Lord of the Flies Quotes by William Golding
Lord of the Flies Revision: Characters
Lord of the Flies Quotes
After Ralph is democratically elected as chief of the island in Chapter 1, he allows Jack to maintain control over his choir. In Chapter 2, Ralph tries to create an orderly civilization among the boys by prioritizing the signal fire and establishing rules about meetings and communication. Throughout the novel, Ralph insists on the need for an organized system of government, as symbolized by the conch. Ralph also prioritizes the need for maintaining the fire over the need for hunting, which leads to his eventual clash with Jack. In Chapter 4, Ralph angrily realizes that Jack and his hunters let the signal fire burn out while hunting a pig. Ralph realizes that their idyllic first few days on the island were short-lived, and that building a civilization is difficult, particularly when everyone has conflicting ideas about how society should run.
Quote 1: "'I don't care what [you] call me so long as They used to call me Piggy!
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Lord of the Flies Quotes
He lifted the conch. I can sing C sharp. Sure, bet that C sharp really comes in handy when you're trying to keep a group in order. Jack thinks he should have the power because he's always had it. There's nothing special about him; he doesn't have any particular talent for leading. He's just arrogant. And sometimes that's enough.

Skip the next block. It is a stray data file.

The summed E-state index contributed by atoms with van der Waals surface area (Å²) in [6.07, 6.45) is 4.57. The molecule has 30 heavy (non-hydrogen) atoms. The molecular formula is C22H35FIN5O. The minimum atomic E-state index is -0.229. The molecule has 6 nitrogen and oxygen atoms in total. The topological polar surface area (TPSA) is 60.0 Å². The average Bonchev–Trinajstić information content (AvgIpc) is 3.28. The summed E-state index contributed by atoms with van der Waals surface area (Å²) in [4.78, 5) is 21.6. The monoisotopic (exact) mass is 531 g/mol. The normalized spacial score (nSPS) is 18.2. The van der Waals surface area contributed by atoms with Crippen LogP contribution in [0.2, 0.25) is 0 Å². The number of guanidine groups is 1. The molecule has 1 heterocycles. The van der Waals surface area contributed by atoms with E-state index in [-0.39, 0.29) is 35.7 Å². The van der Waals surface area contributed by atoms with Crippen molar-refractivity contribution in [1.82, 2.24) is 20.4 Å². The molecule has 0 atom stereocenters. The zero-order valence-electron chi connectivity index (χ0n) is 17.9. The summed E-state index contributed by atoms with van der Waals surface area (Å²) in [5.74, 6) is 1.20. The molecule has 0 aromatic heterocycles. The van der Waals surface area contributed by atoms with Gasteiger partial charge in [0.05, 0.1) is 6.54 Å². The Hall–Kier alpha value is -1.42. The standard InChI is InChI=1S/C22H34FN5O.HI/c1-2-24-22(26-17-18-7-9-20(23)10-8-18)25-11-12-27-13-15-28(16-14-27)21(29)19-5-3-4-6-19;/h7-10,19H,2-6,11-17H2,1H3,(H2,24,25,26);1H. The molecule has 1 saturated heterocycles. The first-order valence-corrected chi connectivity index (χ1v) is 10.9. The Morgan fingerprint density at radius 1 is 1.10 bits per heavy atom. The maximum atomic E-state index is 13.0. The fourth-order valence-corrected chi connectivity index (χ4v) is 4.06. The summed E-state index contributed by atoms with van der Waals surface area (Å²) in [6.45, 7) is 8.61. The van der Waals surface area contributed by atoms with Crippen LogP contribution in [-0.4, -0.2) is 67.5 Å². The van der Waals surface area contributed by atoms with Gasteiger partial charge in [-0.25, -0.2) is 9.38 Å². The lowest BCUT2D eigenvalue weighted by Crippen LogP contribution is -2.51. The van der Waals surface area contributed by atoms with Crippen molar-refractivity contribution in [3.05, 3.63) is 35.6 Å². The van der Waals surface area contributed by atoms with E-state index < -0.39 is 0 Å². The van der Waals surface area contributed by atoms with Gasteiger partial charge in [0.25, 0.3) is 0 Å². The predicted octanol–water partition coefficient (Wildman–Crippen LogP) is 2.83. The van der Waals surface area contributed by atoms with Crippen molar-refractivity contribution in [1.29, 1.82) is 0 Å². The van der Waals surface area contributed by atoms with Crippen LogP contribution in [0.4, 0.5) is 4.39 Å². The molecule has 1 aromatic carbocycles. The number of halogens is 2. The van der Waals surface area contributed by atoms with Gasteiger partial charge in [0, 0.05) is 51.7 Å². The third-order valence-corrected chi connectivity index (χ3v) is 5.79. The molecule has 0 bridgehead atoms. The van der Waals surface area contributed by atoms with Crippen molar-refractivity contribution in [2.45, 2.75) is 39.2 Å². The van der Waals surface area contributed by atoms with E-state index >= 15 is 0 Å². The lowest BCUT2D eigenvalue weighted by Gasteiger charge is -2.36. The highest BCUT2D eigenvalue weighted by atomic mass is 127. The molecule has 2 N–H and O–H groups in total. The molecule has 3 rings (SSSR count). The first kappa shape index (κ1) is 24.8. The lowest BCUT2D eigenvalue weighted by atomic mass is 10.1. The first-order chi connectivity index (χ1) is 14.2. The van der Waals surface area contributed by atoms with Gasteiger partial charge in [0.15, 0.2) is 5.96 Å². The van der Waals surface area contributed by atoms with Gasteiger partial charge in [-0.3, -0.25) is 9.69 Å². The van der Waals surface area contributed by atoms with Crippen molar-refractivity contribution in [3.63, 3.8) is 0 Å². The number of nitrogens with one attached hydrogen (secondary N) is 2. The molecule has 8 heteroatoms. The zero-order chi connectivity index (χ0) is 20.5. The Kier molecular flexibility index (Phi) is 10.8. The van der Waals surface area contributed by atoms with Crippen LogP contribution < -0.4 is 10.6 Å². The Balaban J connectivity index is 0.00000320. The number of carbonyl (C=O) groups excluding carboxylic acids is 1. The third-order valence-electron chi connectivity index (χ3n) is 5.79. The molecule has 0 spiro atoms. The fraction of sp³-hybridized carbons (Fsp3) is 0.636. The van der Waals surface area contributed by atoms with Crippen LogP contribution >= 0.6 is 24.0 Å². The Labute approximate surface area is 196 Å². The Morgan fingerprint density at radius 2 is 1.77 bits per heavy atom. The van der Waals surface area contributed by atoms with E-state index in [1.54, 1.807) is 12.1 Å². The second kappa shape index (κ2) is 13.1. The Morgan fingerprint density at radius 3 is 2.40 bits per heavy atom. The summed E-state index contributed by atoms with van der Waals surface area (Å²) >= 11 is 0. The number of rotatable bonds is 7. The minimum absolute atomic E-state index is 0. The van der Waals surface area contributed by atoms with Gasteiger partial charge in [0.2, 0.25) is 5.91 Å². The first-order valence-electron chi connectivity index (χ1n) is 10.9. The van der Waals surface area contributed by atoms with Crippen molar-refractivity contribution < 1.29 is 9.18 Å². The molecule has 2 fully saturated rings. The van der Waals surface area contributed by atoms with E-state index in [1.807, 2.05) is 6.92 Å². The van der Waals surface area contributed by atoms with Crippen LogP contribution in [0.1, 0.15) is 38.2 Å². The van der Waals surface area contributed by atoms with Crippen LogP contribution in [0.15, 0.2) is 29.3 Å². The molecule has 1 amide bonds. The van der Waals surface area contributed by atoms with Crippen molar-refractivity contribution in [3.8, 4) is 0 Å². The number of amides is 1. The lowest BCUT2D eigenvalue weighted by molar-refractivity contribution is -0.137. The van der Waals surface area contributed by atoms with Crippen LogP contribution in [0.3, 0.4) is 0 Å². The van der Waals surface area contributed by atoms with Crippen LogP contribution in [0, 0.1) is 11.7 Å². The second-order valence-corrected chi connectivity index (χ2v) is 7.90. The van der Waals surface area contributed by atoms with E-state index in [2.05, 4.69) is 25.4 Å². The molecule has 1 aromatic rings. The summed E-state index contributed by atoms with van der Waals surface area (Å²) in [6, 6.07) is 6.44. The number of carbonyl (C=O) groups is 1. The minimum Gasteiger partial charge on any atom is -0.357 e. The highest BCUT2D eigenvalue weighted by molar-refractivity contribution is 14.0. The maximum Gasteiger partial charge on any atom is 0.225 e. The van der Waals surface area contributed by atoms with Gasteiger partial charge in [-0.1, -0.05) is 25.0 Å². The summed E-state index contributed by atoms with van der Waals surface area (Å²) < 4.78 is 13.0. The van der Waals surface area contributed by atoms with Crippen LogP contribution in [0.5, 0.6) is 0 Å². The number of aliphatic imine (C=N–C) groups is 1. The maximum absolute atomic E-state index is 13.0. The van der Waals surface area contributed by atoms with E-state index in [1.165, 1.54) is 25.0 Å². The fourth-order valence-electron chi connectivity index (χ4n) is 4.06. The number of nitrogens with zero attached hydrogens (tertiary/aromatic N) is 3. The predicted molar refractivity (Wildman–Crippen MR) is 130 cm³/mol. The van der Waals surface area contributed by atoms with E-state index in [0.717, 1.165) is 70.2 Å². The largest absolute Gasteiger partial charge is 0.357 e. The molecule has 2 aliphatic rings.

All at once, Robert was screaming and struggling with the strength of frenzy. Jack had him by the hair and was brandishing his knife. Behind him was Roger, fighting to get close. The chant rose ritually, as at the last moment of a dance or a hunt. Ralph too was fighting to get near, to get a handful of that brown, vulnerable flesh.
In Chapter 1, Jack stakes his claim as natural leader of the boys based on somewhat arbitrary prerequisites. In Chapter 2, Jack asserts that the boys should adhere to the rules of British civilization on the island. This statement is ironic because Jack and his followers are quick to shirk the constraints of society and give in to savagery. Jack returns from an unsuccessful hunt in Chapter 3 and tells Ralph he almost succeeded. Ralph wants Jack to either catch a pig, or give up and help build shelters for the others. Tension grows between Ralph and Jack as their motivations on the island diverge. When, in Chapter 4, Jack finally kills a pig, he angrily demands the group eat in acknowledgement of his success as a hunter and provider.